Community cases of Covid-19 continue to plateau in highly-vaccinated and still locked-down Auckland, with 127 new cases in the city yesterday, while another 20 cases were dotted around, mainly, the North Island.
The death toll also rose by one to 42 after a person aged in their 80s died in Auckland City Hospital, the Ministry of Health said.
The latest community case numbers - 145 in total around the country yesterday, including 13 in Waikato, four in Bay of Plenty and one in Canterbury - come as the world responds to fears of a new, more infectious variant.
Australia yesterday closed its borders immediately to nine African countries due to the variant, and brought in new quarantine requirements for Australians who'd recently been in them.
The World Health Organisation has named the B.1.1.529 Covid variant "Omicron" and an advisory group said it should be designated as "of concern".
Preliminary evidence suggests the latest variant carries a "higher risk of re-infection than other variants of concern", the organisation said in a statement.
One expert here said if vaccines were less effective against Omicron at preventing infection and transmission, the unvaccinated would likely be most affected, thanks to higher case numbers.
Of the 73 Covid-infected people in Auckland hospitals yesterday, 56 per cent were unvaccinated, 24 per cent partially vaccinated and 14 per cent fully vaccinated, with the vaccination status of the remainder unknown.
The vaccination status of three people in Waikato Hospital and one in Rotorua Hospital wasn't released yesterday.
Eight of those hospitalised are in intensive care.
Officials were assessing the latest international information on Omicron, the ministry said yesterday afternoon.
"This particular strain is in its infancy and as with any emerging developments to do with Covid-19 we are closely watching and monitoring evidence and countries' responses."
They understood there'd been 82 confirmed cases of the strain recorded in three different countries, although the case numbers associated with Omicron in South Africa are likely to be much higher.
"Early evidence from South Africa suggests Omicron may be more transmissible, however, research is still in progress and increased transmissibility may still not be borne out by more data."
The ongoing emergence of new variants such as Omicron also highlighted the importance of continuing whole genome sequencing on every case which crosses the border, the ministry said.
There were good reasons to think vaccines would still be effective against the new variant in preventing serious disease and death, University of Auckland senior lecturer Dr David Welch said.
"There are various ways of measuring vaccine effectiveness - the primary measure is whether it prevents serious disease and death", said Welch, of the Centre for Computational Evolution and School of Computer Science.
"Other measures of vaccine effectiveness are whether it stops people getting infected or whether it stops people transmitting the virus to others when infected.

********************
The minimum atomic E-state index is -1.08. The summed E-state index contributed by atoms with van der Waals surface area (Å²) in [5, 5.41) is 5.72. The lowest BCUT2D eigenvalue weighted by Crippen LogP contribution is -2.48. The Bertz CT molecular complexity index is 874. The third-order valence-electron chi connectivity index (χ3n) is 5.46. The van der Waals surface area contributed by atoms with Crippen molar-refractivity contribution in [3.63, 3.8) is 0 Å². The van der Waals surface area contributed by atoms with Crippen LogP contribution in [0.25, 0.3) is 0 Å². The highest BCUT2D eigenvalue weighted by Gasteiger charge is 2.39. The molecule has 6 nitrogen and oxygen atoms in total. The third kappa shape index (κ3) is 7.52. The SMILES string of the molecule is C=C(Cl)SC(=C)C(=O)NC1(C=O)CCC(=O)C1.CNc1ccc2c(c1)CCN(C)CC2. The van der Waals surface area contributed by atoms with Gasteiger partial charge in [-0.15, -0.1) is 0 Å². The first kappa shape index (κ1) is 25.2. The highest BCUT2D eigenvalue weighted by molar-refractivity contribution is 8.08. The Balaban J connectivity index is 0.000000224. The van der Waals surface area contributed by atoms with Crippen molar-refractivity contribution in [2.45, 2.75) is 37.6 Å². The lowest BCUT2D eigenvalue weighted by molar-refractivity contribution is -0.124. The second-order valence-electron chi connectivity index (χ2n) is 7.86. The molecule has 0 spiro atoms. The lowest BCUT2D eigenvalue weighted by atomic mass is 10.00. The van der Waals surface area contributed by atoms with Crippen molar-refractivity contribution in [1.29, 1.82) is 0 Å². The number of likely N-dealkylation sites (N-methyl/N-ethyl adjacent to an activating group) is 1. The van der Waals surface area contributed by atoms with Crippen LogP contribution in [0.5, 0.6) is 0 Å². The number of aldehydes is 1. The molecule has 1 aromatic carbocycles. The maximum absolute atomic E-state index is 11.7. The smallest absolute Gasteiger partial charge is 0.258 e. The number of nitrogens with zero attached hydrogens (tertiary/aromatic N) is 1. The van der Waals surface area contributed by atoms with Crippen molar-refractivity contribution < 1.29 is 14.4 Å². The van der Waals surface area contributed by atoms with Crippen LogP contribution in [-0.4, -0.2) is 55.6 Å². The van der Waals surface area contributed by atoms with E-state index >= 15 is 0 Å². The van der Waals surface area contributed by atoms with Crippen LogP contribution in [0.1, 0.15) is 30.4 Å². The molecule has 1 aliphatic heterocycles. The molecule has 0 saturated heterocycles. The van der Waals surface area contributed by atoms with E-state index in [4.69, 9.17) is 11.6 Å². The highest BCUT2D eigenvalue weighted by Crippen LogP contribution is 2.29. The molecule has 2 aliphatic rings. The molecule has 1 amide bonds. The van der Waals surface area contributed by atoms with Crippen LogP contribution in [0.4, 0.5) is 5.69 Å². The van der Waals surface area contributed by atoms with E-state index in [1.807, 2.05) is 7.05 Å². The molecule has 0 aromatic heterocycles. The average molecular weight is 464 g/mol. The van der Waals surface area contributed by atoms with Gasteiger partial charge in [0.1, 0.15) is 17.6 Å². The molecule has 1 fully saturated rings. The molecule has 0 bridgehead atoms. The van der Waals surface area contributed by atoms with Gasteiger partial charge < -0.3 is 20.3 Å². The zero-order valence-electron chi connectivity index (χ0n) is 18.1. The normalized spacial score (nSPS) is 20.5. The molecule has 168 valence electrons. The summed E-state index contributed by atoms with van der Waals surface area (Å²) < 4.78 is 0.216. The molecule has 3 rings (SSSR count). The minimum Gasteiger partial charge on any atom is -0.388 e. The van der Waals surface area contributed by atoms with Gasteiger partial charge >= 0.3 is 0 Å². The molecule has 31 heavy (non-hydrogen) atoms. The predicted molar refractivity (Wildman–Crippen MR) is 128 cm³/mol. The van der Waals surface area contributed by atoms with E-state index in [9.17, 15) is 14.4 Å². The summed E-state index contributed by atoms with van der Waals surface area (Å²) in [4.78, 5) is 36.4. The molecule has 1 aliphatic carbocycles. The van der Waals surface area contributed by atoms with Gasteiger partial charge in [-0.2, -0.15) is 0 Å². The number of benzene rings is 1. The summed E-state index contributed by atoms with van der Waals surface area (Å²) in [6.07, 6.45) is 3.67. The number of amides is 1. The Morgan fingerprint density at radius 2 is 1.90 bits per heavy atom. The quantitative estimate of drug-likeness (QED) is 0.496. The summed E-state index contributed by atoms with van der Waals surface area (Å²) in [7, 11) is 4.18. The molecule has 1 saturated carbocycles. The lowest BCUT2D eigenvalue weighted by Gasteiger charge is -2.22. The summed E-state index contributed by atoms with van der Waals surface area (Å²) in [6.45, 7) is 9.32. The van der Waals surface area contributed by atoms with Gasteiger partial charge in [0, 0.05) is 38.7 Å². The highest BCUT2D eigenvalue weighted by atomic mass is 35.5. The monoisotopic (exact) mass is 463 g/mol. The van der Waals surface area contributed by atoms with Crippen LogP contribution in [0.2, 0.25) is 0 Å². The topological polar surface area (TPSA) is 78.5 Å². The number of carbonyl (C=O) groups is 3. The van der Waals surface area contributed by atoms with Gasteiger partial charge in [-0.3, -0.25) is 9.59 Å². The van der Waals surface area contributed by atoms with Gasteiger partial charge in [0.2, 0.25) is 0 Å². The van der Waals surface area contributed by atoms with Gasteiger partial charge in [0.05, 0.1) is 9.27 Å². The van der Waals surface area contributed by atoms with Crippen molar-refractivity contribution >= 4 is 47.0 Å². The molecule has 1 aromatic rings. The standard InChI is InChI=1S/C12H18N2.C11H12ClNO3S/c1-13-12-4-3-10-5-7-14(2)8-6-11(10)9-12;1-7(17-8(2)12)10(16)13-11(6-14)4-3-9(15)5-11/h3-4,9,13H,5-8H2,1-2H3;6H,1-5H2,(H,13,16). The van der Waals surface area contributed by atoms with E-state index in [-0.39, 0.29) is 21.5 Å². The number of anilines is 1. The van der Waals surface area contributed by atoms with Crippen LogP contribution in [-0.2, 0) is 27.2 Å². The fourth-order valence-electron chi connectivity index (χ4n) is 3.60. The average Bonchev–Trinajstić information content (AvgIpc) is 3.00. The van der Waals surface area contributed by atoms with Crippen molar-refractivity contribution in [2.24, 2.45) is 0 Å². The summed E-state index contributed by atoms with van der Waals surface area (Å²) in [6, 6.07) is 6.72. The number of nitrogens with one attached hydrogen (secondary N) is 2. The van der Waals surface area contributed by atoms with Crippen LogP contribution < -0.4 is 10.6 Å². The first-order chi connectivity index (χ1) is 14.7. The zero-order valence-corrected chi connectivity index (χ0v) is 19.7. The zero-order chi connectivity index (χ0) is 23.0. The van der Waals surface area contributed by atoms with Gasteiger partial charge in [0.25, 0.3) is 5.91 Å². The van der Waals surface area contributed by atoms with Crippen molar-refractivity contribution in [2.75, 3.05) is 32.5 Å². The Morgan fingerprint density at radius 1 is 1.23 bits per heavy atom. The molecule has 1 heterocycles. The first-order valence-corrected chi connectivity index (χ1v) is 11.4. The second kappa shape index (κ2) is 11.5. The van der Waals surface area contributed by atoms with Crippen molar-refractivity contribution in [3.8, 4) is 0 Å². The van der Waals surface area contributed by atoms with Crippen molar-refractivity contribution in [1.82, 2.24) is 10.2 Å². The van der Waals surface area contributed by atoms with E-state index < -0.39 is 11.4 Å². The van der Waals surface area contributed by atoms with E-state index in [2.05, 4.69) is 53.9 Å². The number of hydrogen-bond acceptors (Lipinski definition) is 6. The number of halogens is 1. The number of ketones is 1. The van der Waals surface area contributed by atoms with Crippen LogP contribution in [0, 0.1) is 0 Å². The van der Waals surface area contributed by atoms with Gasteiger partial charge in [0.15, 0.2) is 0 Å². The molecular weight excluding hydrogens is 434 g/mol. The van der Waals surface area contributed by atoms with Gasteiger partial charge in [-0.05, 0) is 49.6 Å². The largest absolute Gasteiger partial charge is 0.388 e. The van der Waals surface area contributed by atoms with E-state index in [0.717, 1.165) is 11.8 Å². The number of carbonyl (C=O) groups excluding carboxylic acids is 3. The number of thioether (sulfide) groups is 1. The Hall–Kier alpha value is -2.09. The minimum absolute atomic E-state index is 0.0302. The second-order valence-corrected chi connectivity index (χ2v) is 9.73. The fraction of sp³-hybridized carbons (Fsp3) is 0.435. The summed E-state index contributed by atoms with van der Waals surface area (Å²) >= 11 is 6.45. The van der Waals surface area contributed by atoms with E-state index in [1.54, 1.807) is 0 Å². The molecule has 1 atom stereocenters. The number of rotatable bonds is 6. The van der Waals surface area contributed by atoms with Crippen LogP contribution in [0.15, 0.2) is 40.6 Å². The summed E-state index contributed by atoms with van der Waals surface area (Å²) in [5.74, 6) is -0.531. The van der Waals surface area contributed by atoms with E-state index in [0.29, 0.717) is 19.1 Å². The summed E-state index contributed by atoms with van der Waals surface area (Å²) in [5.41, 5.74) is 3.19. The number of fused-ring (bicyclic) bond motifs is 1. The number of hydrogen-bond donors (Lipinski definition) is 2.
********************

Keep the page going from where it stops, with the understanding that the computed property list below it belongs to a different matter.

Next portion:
"There are signs in Omicron's collection of mutations that vaccines may be less effective at preventing infection. Whether onward spread is also more likely at that point remains to be seen."
If vaccines were less effective against the variant at preventing infection and transmission, the unvaccinated would likely be those most affected, as case numbers would be higher, he said.
"Everyone will have a higher chance of being exposed to the virus. Getting vaccinated remains the best defence any individual can take against the virus."
The Government should consider putting southern Africa on its "very high risk" travel list, Professor Michael Baker said.
However, while the new variant was worrying for people, it was important not to catastrophise the situation, the University of Otago epidemiologist said.
"The best-laid plans can get upset by what the virus does. I hope it won't be the case.
"If this turns out to be a real threat to the effectiveness of vaccines, which is the main worry, then this might mean we have to review our plans for January and February next year on relying on home isolation entirely.
"But look, that's really leaping ahead, it's important not to catastrophise and we need to wait for more information."
New Zealand was among a minority of countries which still managed their borders tightly, with layers of protection like pre-travel testing and quarantine, which put us in a different situation to the rest of the world, Baker said.
"We can keep this virus out if we need to."
Travel from "very high-risk" listed countries - from December this will only be Papua New Guinea - is temporarily restricted to citizens, their partners and children, and parents of children who are citizens.
Other travellers, including New Zealand residents, can enter only if they spend 14 days outside a very high-risk country before their arrival here.
Meanwhile, of community cases reported yesterday, 85 are yet to be epidemiologically linked, including all 13 of Waikato's new cases, reported in Te Kūiti, Huntly, Hamilton, Te Kauwhata and Ōtorohanga.
Bay of Plenty's four new cases - in Kawerau, Te Puke and Tauranga - are all linked to previously confirmed cases, as are new infections in two people already isolating in Ruakaka, Northland yesterday.
The Ruakaka pair weren't included in yesterday's case numbers but will be in today's.
Officials are asking anyone in Northland, Auckland, Waikato and Bay of Plenty with symptoms – no matter how mild – to get tested, even if vaccinated.
The Canterbury case was first announced on Friday, but included in yesterday's numbers.
There were 5679 first dose vaccinations yesterday, and 12,222 second dose.
Nationally, 84.8 per cent of over 12s have received two doses, with 80 per cent of Pacific people and 67 per cent of Māori fully vaccinated.